I still work 9-5 but I take my lunch when I want to. I go for a walk round the block or have a break when I want to. There’s no judgement when we all say a virtual bye at 5pm. I work from home or I work from a coworking space. Or when I’m back visiting my parents, from their study. It can change depending on my mood or energy levels, or what I’ve got to get done.

I can be around people when I want to, be on my own when I want to, and just get my head down and do the work. Then I’ll coach for a couple of hours after work, or first thing in the morning before work. I’ve found a way of working that suits me much better.

What do you want to change?

If what you’ve just read resonates, have a think about what your ideal working environment would be. What works for you? What would you change if you could? 

Currently, during the covid pandemic, a lot of us have time to gain perspective on our work situation, and see more clearly what is or isn’t working. Many people are trying out working remotely, from home. And some are realising that it suits them really well, they are far more productive and love not having to commute. They have more time to spend with family. 

Perhaps they are realising that this way of working (ideally without a backdrop of fear, uncertainty and doom) is something they’d like to pursue. Or at least, have the option to do so a few times a week.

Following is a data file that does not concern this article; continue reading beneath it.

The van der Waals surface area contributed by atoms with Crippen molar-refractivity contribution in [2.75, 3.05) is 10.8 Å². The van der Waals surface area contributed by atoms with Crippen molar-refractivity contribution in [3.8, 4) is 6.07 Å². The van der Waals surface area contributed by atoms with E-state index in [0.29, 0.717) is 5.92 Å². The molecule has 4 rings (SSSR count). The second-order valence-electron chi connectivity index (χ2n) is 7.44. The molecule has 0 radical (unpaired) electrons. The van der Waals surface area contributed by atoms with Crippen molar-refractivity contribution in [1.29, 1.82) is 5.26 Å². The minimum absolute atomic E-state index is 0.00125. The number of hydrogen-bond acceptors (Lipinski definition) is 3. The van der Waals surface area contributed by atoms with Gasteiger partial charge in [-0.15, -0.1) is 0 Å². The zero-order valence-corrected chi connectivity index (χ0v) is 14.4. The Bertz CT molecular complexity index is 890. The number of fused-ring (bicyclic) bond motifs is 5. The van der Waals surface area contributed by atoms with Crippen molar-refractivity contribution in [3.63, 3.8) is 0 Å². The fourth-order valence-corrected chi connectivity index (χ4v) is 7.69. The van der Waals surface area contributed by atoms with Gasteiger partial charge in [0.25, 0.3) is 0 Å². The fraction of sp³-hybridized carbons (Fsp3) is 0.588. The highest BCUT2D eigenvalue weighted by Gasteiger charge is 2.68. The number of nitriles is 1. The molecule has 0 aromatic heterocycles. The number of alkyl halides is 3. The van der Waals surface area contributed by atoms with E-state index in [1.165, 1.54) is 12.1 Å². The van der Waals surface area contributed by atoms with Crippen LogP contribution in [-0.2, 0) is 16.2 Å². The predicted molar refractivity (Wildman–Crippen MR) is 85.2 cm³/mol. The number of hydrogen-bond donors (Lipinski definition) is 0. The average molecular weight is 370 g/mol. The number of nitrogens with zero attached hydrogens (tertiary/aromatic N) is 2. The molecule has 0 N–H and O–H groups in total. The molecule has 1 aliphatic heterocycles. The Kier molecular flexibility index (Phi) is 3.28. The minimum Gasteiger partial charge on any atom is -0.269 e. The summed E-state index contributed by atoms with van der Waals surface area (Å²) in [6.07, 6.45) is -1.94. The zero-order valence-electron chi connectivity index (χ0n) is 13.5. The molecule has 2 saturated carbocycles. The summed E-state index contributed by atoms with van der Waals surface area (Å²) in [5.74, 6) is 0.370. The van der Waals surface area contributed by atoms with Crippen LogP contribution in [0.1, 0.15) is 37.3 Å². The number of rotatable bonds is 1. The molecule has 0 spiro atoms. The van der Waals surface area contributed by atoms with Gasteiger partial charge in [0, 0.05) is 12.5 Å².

Others are realising that there could be something more fulfilling out there, something that lights them up, something they’d be proud to be working on. Something different.

This could be a good opportunity to really explore – journal, read, start to build a more precise picture of what you want.

It’s definitely a time of change, in so many ways. Hopefully a large part can be really positive, including relooking at how we are working and what we want from life, and making changes accordingly.

If you’d like to try a coaching session with me, send me a message on LinkedIn or at joaopoku@gmail.com for more info and details.

Written during Writers’ Hour. Join me on the next one.

Photo by Emily Morter on Unsplash

Impress yourself with how slow you can be

This week I was introduced to a poem. It was a reminder to slow down, and it felt like a massive hug: